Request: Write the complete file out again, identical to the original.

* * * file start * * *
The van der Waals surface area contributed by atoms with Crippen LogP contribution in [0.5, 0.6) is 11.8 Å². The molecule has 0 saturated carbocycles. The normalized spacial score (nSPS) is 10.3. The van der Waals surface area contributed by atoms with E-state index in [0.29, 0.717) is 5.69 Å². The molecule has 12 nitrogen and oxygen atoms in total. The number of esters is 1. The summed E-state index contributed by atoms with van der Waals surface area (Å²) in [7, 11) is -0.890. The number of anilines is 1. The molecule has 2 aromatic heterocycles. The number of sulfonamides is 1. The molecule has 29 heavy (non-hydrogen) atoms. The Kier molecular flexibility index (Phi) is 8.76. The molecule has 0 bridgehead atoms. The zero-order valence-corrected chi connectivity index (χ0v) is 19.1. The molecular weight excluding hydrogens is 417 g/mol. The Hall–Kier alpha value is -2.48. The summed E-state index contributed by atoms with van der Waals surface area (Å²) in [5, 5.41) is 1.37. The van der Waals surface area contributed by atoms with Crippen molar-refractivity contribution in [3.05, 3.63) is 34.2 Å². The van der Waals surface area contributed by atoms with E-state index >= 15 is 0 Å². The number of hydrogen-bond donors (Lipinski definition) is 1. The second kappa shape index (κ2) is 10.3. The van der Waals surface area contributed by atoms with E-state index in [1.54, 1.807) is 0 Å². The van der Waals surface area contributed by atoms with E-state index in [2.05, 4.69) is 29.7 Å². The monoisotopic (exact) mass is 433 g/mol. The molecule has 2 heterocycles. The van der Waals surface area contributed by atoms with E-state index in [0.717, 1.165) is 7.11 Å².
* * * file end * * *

The van der Waals surface area contributed by atoms with Crippen LogP contribution in [0.5, 0.6) is 11.8 Å². The molecule has 0 saturated carbocycles. The normalized spacial score (nSPS) is 10.3. The van der Waals surface area contributed by atoms with E-state index in [0.29, 0.717) is 5.69 Å². The molecule has 12 nitrogen and oxygen atoms in total. The number of esters is 1. The summed E-state index contributed by atoms with van der Waals surface area (Å²) in [7, 11) is -0.890. The number of anilines is 1. The molecule has 2 aromatic heterocycles. The number of sulfonamides is 1. The molecule has 29 heavy (non-hydrogen) atoms. The Kier molecular flexibility index (Phi) is 8.76. The molecule has 0 bridgehead atoms. The zero-order valence-corrected chi connectivity index (χ0v) is 19.1. The molecular weight excluding hydrogens is 417 g/mol. The Hall–Kier alpha value is -2.48. The summed E-state index contributed by atoms with van der Waals surface area (Å²) in [5, 5.41) is 1.37. The van der Waals surface area contributed by atoms with Crippen molar-refractivity contribution in [3.05, 3.63) is 34.2 Å². The van der Waals surface area contributed by atoms with E-state index >= 15 is 0 Å². The number of hydrogen-bond donors (Lipinski definition) is 1. The second kappa shape index (κ2) is 10.3. The van der Waals surface area contributed by atoms with E-state index in [1.54, 1.807) is 0 Å². The van der Waals surface area contributed by atoms with E-state index in [2.05, 4.69) is 29.7 Å². The monoisotopic (exact) mass is 433 g/mol. The molecule has 2 heterocycles. The van der Waals surface area contributed by atoms with E-state index in [0.717, 1.165) is 7.11 Å².